7. Marco Luciano SS (SF) - Don’t know if the Giants can wait for Marco to be ready to replace the aging Brandon Crawford. They shelled out $2.6 million to sign him in 2018. Last year was his first season state side where he hit .322 in rookie ball. His 10 homeruns gave him a .616 slugging. That kind of power will not continue, but his bat is one of his strengths. The arm is there to stay at short but if his 6′2″ frame fills out too much he may have to move to third. Marco has the bat to make multiple All Star appearances. He will debut in the full season league in 2020 but is probably still three of four years from making the Giants. That will probably mean four years on this list.

8. Luis Garcia SS/2B (Was) - Not to be confused with the Luis Garcia on the Phillies. Teams have inquired about Luis, but despite their playoff run the Nationals kept Garcia off the market. With Anthony Rendon gone and temporary veteran replacements to cover second and third, Garcia’s time to wear a Nationals uniform should be soon. He lacks the power to play third and he will not usurp Turner from short. So second base could be his ultimate position. His minor league numbers have not been impressive (.257 average and .617 OPS) until you realize he is only a 19 year old trying to solve AA pitching. His speed is not great so if Luis hopes to make an impact his bat has to be in the neighborhood of .300 with double digit homerun power less than 20. National fans should see his major league debut in 2020.

9. Edward Cabrera RHP (Mia) - Make that a threesome. With Alcantara, Sixto and Cabrera in the rotation the Marlins should be scary. Cabrera is another arm that can hit triple digits, but for the most part will sit in the mid-90s. If he can refine his change to make it a more swing and miss offering he will fit in the rotation. If not he could be the Marlins closer. Last year he limited the opposition to a .190 average and struck out more than a hitter an inning. His eight starts in AA make debuting in the Marlins rotation in 2020 a slight possibility. Because 100 innings pitched in 2018 has been his maximum innings level, the Marlins need to leave him in the minor leagues to control his innings.

10. Geraldo Perdomo SS (Ari) - The Diamondbacks only paid $70,000 for him back in 2016. Advance three years and Geraldo has turned himself into a top level prospect. His tools should be sufficient to stay at shortstop, but as with any 6′3″ Dominican this could change as he fills out. The bat makes good contact with more walks than whiffs last year (70/67). There is not a lot of power in his bat so if he can keep his average in the .300 neighborhood he could become a useful starter. His lack of speed does not project for high stolen base totals. Last year he got 26 games in High A so he is at least a couple years away from the Diamondbacks.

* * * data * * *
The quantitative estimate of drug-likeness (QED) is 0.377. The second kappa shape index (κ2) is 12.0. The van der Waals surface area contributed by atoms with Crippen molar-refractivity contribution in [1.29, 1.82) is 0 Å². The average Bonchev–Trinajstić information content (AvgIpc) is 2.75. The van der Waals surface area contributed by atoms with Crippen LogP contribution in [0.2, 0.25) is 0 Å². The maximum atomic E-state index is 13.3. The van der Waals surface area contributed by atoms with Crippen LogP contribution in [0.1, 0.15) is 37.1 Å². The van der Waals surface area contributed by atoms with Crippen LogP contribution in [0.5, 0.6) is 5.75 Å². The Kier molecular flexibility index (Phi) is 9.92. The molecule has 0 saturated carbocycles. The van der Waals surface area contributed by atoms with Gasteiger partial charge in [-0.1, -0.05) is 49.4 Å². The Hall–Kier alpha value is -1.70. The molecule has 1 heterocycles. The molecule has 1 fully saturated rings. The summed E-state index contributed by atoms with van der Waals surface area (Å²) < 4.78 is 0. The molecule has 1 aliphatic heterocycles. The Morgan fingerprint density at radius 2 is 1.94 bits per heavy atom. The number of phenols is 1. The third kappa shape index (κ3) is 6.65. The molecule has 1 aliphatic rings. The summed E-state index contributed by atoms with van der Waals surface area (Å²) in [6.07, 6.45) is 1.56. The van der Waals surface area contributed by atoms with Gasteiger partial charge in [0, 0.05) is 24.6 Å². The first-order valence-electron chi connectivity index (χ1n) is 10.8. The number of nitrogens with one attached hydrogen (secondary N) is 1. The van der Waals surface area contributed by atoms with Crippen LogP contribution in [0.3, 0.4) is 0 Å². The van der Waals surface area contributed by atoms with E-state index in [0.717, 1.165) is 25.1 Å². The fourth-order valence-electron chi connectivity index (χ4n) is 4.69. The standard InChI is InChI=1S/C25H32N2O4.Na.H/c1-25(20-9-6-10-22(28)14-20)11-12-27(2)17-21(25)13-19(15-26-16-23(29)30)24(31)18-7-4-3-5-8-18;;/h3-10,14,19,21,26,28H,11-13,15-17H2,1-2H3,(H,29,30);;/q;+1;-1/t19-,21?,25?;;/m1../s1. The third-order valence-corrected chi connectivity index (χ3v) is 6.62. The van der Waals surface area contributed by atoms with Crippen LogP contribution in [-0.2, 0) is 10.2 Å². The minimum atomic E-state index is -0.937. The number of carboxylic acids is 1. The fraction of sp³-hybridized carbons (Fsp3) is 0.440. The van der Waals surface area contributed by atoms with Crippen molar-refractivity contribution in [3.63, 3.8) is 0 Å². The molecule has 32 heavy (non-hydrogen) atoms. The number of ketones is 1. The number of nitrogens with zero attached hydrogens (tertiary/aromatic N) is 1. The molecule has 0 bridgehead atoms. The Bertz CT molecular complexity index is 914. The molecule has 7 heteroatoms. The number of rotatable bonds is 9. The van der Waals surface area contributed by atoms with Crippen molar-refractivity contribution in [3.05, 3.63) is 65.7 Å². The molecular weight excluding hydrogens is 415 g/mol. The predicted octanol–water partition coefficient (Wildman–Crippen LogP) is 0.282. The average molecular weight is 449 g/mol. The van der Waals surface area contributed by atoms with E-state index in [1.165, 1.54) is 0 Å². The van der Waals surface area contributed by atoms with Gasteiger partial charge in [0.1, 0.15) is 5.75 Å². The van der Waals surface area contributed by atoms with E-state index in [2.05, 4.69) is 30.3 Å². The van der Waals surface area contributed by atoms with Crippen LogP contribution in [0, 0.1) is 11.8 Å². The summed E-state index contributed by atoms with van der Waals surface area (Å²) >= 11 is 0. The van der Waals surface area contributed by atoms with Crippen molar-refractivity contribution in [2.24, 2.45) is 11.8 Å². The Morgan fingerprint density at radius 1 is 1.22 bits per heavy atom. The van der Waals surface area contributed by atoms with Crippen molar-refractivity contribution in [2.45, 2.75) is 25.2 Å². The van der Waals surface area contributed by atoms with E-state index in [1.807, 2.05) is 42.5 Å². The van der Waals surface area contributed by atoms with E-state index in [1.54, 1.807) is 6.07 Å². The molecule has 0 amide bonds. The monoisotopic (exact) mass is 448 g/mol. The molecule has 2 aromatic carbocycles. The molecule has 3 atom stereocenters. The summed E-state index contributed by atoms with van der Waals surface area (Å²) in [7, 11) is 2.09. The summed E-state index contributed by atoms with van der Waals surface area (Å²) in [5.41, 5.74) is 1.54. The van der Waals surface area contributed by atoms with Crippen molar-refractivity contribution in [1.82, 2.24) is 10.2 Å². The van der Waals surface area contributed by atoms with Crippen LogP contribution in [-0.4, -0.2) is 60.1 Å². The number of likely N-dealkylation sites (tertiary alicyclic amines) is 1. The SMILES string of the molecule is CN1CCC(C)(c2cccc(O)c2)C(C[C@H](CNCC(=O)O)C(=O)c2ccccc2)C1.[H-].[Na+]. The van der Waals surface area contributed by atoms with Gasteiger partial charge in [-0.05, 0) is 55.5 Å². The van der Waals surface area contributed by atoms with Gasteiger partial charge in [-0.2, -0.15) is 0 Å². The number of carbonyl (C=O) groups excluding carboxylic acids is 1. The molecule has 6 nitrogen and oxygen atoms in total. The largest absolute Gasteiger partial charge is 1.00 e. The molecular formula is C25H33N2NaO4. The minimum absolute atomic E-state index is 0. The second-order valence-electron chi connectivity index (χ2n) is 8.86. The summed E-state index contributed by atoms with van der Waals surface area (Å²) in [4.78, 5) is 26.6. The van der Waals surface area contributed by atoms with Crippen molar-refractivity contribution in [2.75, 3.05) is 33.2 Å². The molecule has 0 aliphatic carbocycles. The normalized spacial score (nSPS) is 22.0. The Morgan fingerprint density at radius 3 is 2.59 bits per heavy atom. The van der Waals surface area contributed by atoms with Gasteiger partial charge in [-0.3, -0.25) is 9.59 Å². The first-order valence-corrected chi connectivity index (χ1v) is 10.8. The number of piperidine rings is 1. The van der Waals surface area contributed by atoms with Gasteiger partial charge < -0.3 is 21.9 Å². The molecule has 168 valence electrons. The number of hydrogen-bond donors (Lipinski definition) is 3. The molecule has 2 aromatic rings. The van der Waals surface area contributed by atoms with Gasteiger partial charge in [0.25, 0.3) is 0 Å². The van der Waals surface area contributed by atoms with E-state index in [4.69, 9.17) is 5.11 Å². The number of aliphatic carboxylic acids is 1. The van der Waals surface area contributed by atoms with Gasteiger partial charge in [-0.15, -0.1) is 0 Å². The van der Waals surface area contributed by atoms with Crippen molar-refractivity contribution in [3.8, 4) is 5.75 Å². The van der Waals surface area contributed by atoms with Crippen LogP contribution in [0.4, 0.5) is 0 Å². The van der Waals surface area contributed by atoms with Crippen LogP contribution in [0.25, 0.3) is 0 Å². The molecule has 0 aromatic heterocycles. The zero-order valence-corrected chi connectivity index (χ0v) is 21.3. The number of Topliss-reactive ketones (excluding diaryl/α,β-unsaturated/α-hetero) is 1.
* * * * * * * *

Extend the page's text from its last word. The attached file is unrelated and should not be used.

NL East Lower Draft Pick Success

Tuesday, January 7th, 2020

Myworld takes a look at the NL East to see how they have done selecting with the 25th round pick or later. This is our last division to look at. As usual, we start with 1998 when drafts were established at 50 picks, further reduced to 40 a few years later. Also, we did not include any player signed in the 25th round or later who did not sign but made the major leagues after a later draft. Myworld did not look at draft years 2015 or later since any late round picks making the major league roster in four years or less would be slim to none.

Atlanta Braves

Tim Spooneybarger OF (1998/29th round) - 2-3, 3.24 in 88 games of relief
Brad Voyles RHP (1998/45th round) - 0-4, 6.45 in 40 games, three of them starts
John Foster LHP (1999/25th round) - 7-2, 4.90 in 90 games of relief
Johnny Venters LHP (2003/30th round) - 20-13, 2.71 in 292 games, with one start
Ryne Harper RHP (2011/37th round) - 4-2, 3.81 in 61 games of relief

Nick Green 2B (1998/32nd round) - .236, 17, 103 in 417 games
Adam LaRoche 1B (2000/29th round) - .260, 255, 882 in 1605 games
Tyler Flowers 1B (2005/33rd round) - .238, 85, 296 in 780 games

Miami Marlins

Kevin Olsen RHP (1998/26th round) - 0-5, 5.12 in 28 games, ten starts
Tim Wood RHP (2002/44th round) - 1-4, 4.50 in 57 games of relief
Alex Sanabia RHP (2006/32nd round) - 8-10, 4.15 in 28 games, 24 starts
Brandon Cunniff RHP (2010/27th round) - 4-2, 4.50 in 54 games of relief

Jim Aducci OF (2003/42nd round) - .232, 5, 39 in 151 games

New York Mets

Josh Stinson RHP (2006/37th round) - 0-2, 4.47 in 39 games, two of them starts
Josh Edgin LHP (2010/30th round) - 4-4, 3.49 in 177 games of relief
Seth Lugo RHP (2011/34th round) - 22-15, 3.27 in 151 games, 31 of them starts
Chasen Bradford RHP (2011/35th round) - 7-0, 3.89, 86 games of relief

Earl Snyder 1B (1998/30th round) - .203, 1, 4 in 18 games
Mike Jacobs C (1999/38th round) - .253, 100, 312 in 569 games
Juan Centeno C (2007/32nd round) - .223, 6, 37 in 118 games

Philadelphia Phillies

Jacob Diekman LHP (2007/30th round) - 15-22, 3.90 in 441 games of relief
Jarred Cosart RHP (2008/38th round) - 16-23, 3.98 in 74 games, 72 starts

Brock Stassi OF (2011/33rd round) - .167, 2, 7 in 51 games

Washington Nationals

Jim Henderson RHP (2003/26th round) - 10-11, 3.61 in 155 games of relief
Brad Peacock RHP (2006/41st round) - 34-30, 3.99 in 178 games, 83 starts

Billy Burns OF (2011/32nd round) - .270, 5, 55, 46 stolen bases in 242 games

NL East Minor League All Stars